Glenallachie 37yo 1973/2010 (46%, Mo Òr, Bourbon Hogshead #6746, 266 bottles, 500 ml)

After all those fairly recent distillates, I guess its time to look at something older. This time we’ll have a look at a 37 year old expression of Glenallachie bottled by the Dutch Whisky Investors: The Whisky Talker. The Mo Òr line of Single Malt Whiskies was thought of as an investment, or as a luxury gift for business people. Sometimes you can even encounter a bottle like this in a super-duper hotel bar. Yes, Whisky is the new Swiss Watch or a premium golf-set. Glenallachie though, is one of the workhorses of Pernod Ricard, a laborer, meant for the Clan Campbell blend, not really a luxury brand isn’t it? But if you are worrying about the size of your next yacht, who cares? Ignorance is bliss. Let’s see if this old Glenallachie is any good.

Glenallachie 37yo 1973/2010 (46%, Mo Òr, Bourbon Hogshead #6746, 266 bottles, 500 ml)Color: Almost gold.

Nose: Soft and fruity. Next, some old bottle effect and great Speyside seventies fruity wax. Anoraks know this from Caperdonichs from 1972 and Tomatin’s from 1976, to name but a few. Vanilla plays a nice part in keeping the whole together. Definitely a (second) refill Hogshead. The cask wasn’t very active, but over almost 40 years, the wood did play it’s part in ageing this Whisky. Just let this breathe and it gets even better and better. Hints of old soft (sugared) mint in the background. Almond cookies with a bit of dust on them. Old wooden floor and a very distant smoky touch. The mint holds its ground and keeps accompanying the rest of the aroma’s from the nose. Great old malt, but it has its limitations. Lacks a bit of development compared to some of the (non-Sherried) greats from that era, but the whole is still fantastic and a treat to nose. Don’t get me wrong. Maybe this one shouldn’t have been reduced, although at 46% it’s still no dud.

Taste: Quite light and fruity. Sure, Speyside peach from old American wood. Hints of paper. Slightly sweet black tea with raspberry flavour. Especially here tasting it, the reduction shows itself. Making the whole a bit thin and shortening the finish. Also the cask seems to have been a bit tired. Hints of wood and sawdust and a hint of white wine. Sweaty high quality Sauvignon Blanc from the Loire. The wood shows a more soft mocha note now. Sawdust and pencil shavings. The mint from the nose stays behind in the back of my throat.

Whisky from a great time, but not the best expression from that time though. Probably a bit too tired a cask, and certainly should have not been reduced. It may have been already a bit frail and reducing it may have dulled it down. However, it still is an example of aged Speyside Whisky from the era, with this wonderful fruitiness and lighter style. I don’t know why, but this screams for some Roxy music from 1973. “The Bogus Man” sounds just right.

Points: 87

Followed this up with the 1976 Benromach. Both are 46% ABV, and both score 87 points, but the The Glenallachie is lighter, and smells more like a Whisky from another time. I would prefer the Glenallachie, especially for its nose.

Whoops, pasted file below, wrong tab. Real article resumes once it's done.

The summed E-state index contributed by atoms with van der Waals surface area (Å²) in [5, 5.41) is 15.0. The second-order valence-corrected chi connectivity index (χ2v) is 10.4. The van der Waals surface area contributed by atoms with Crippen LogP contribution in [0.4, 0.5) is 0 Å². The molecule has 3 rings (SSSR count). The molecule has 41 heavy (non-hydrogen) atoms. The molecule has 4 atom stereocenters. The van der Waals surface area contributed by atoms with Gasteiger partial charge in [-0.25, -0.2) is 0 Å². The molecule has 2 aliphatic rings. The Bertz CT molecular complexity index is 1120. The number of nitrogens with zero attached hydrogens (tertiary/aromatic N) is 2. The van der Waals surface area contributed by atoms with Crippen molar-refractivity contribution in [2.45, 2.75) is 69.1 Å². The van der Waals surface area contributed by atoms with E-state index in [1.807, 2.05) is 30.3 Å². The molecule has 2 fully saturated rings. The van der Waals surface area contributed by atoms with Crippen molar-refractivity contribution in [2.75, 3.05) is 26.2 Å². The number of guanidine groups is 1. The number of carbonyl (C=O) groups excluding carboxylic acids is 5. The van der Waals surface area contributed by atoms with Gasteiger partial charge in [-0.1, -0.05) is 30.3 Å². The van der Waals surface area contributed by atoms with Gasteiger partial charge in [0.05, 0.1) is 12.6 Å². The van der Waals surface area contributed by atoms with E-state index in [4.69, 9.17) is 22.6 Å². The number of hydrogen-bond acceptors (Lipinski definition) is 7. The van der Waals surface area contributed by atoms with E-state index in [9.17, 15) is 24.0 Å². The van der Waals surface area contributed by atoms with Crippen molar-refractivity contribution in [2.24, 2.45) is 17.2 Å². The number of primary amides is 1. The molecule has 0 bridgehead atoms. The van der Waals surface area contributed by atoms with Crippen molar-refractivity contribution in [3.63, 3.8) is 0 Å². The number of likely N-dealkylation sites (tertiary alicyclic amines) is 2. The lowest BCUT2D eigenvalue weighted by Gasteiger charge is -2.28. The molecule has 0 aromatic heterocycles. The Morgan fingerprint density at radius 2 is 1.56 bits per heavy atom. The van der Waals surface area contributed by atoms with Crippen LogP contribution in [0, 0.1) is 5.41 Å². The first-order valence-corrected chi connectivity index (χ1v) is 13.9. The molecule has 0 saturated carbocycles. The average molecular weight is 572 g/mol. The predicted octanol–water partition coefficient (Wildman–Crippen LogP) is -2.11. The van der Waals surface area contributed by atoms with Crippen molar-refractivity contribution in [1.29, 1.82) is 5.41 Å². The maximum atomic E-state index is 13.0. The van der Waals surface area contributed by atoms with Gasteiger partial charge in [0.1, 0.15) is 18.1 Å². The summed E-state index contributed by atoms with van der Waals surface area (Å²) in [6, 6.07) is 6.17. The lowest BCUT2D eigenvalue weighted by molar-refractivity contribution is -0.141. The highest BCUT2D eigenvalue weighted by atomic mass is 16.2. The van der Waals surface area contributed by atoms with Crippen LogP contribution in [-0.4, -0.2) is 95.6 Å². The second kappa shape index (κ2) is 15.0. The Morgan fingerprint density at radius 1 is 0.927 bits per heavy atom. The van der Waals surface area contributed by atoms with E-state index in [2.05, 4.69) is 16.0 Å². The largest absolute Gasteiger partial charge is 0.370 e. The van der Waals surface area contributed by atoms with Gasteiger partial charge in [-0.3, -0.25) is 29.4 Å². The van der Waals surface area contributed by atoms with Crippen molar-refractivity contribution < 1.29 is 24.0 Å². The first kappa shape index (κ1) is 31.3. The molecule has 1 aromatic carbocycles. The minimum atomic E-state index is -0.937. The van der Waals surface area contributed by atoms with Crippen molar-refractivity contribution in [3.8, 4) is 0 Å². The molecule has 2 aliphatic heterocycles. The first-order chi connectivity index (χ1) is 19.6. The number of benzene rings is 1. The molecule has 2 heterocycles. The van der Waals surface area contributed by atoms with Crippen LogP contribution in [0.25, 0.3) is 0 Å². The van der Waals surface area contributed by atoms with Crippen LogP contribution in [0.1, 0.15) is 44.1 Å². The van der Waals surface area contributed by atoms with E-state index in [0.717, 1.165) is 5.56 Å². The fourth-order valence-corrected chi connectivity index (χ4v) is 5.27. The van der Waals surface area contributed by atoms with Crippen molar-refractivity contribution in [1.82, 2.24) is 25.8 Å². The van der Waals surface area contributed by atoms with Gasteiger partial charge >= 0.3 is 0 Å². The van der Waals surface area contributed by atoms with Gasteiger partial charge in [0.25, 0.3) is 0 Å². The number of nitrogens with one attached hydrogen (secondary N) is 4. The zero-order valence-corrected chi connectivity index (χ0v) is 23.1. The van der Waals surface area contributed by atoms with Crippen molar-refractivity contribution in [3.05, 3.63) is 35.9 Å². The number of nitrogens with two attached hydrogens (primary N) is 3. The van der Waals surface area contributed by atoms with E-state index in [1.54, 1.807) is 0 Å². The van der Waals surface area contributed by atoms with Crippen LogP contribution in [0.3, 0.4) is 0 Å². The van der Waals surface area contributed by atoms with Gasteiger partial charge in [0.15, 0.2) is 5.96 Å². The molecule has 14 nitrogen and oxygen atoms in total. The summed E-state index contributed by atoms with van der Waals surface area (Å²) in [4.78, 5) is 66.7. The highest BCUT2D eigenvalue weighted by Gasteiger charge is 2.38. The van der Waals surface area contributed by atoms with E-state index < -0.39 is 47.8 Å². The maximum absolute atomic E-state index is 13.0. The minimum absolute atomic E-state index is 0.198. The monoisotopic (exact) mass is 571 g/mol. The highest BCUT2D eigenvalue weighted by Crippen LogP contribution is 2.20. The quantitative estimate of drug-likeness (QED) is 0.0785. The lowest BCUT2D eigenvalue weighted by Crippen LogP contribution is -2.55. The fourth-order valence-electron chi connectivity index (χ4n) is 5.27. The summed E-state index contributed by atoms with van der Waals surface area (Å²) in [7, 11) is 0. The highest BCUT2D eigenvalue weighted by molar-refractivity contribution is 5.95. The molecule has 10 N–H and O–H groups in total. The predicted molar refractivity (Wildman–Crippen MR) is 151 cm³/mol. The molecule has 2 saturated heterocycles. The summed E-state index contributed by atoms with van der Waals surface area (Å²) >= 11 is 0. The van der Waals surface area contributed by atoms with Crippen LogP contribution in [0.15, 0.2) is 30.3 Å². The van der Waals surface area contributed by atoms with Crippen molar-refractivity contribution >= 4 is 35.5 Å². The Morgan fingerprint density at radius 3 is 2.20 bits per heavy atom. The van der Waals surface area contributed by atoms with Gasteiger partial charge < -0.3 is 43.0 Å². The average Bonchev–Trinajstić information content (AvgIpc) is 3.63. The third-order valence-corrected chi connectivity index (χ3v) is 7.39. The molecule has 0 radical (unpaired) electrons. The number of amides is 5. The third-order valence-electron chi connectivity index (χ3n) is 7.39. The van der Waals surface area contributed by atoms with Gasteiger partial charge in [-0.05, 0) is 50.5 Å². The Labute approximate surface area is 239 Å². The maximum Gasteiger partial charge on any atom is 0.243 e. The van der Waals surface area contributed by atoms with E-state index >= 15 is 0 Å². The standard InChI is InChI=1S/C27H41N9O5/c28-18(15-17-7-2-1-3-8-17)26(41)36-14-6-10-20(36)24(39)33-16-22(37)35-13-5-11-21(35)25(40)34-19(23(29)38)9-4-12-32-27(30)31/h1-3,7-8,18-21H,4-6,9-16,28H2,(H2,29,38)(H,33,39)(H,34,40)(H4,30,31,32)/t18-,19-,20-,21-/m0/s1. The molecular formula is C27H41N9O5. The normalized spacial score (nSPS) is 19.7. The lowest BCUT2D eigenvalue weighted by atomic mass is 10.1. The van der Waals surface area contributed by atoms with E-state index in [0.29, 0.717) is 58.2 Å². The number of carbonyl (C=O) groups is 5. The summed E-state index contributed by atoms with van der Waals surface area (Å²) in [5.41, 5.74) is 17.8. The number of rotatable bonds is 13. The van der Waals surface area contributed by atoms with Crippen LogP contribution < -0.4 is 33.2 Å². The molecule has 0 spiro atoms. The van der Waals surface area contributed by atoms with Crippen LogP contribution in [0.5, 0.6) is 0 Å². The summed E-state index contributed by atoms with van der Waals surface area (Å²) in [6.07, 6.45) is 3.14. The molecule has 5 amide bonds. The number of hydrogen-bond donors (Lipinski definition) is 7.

Cragganmore 29yo 1973/2003 “Special Edition” (52.5%, OB, 6000 bottles)

Cragganmore, and an old Cragganmore it is. Last year Diageo released a 25yo Special Release from 1988. That one costs a pretty penny, and is almost sold out by now. Nevertheless these days people throw themselves at anything that looks or feels like a super-duper premium bottling. However, the short row of special editions of Cragganmore was started back in 2003, by this 29yo from 1973. Yes a distillate from the seventies, and distillates from the seventies are usually even harder to come by. Nevertheless, this 1973 Cragganmore is still not very hard to get ánd even at a lower price than the aforementioned 1988 special release. What is happening here? Is the 1988 way better or has everybody simply forgotten about the 1973?

Cragganmore 29yo 1973/2003 Special Edition (52.5%, OB, 6000 bottles)Color: Gold.

Nose: Waxy and floral but rather closed. Quite light, delicate and vibrant. Old smoke and toast. Distant yellow fruits with a hint of tar. Nice combination. Steam age Whisky. Hints of barley and (floral) soap, but also hints of wood (old furniture) and even a tiny hint of pencil shavings. Hints of soft white pepper and some discernible sweetness. Dusty, fruity and slightly waxy, but I have to say it again, very closed.

Taste: Tropical fruits and quite sweet, like other bottlings from the seventies. Just remember Caperdonich and Tomatin. Cannabis and dish-water. Old papers and slightly cardboardy, which in this case isn’t a bad thing. Nice combination of cream and tired oak. It definitely tastes better than it smells. Don’t get me wrong, it smells good (albeit closed), but it tastes better. The finish is announced by some oaky bitterness, which fits the fruity waxiness perfectly. And old gent of a dram. Old and brittle but lots of stories to tell. You never know with old stuff like this, but to me, this seems to be exclusively from old Bourbon casks.